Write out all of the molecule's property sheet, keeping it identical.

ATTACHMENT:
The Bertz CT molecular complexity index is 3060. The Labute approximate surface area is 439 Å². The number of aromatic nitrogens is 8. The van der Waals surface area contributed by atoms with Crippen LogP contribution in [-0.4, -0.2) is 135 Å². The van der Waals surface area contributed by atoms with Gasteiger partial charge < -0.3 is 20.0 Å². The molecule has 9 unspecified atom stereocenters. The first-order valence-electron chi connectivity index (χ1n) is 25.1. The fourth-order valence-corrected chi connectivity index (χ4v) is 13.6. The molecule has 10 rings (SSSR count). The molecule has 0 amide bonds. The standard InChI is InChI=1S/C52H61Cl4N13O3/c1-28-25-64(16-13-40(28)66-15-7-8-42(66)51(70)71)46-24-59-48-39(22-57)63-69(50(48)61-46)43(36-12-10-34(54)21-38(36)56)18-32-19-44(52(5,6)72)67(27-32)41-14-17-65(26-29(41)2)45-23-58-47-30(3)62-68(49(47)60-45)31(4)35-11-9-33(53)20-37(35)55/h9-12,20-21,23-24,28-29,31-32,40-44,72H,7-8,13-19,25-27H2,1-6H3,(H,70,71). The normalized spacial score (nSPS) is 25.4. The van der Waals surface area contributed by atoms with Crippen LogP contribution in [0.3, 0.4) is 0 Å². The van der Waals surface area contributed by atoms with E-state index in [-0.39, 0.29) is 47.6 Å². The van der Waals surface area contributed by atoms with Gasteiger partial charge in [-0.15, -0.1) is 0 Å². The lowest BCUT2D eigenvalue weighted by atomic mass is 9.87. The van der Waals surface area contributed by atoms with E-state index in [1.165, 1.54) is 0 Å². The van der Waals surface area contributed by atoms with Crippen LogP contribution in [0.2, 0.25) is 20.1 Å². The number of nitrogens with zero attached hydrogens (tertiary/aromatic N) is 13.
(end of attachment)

The Bertz CT molecular complexity index is 3060. The Labute approximate surface area is 439 Å². The number of aromatic nitrogens is 8. The van der Waals surface area contributed by atoms with Crippen LogP contribution in [-0.4, -0.2) is 135 Å². The van der Waals surface area contributed by atoms with Gasteiger partial charge < -0.3 is 20.0 Å². The molecule has 9 unspecified atom stereocenters. The first-order valence-electron chi connectivity index (χ1n) is 25.1. The fourth-order valence-corrected chi connectivity index (χ4v) is 13.6. The molecule has 10 rings (SSSR count). The molecule has 0 amide bonds. The standard InChI is InChI=1S/C52H61Cl4N13O3/c1-28-25-64(16-13-40(28)66-15-7-8-42(66)51(70)71)46-24-59-48-39(22-57)63-69(50(48)61-46)43(36-12-10-34(54)21-38(36)56)18-32-19-44(52(5,6)72)67(27-32)41-14-17-65(26-29(41)2)45-23-58-47-30(3)62-68(49(47)60-45)31(4)35-11-9-33(53)20-37(35)55/h9-12,20-21,23-24,28-29,31-32,40-44,72H,7-8,13-19,25-27H2,1-6H3,(H,70,71). The normalized spacial score (nSPS) is 25.4. The van der Waals surface area contributed by atoms with Crippen LogP contribution in [0.3, 0.4) is 0 Å². The van der Waals surface area contributed by atoms with E-state index in [-0.39, 0.29) is 47.6 Å². The van der Waals surface area contributed by atoms with Gasteiger partial charge in [-0.15, -0.1) is 0 Å². The lowest BCUT2D eigenvalue weighted by atomic mass is 9.87. The van der Waals surface area contributed by atoms with E-state index in [1.165, 1.54) is 0 Å². The van der Waals surface area contributed by atoms with Crippen LogP contribution in [0.2, 0.25) is 20.1 Å². The number of nitrogens with zero attached hydrogens (tertiary/aromatic N) is 13.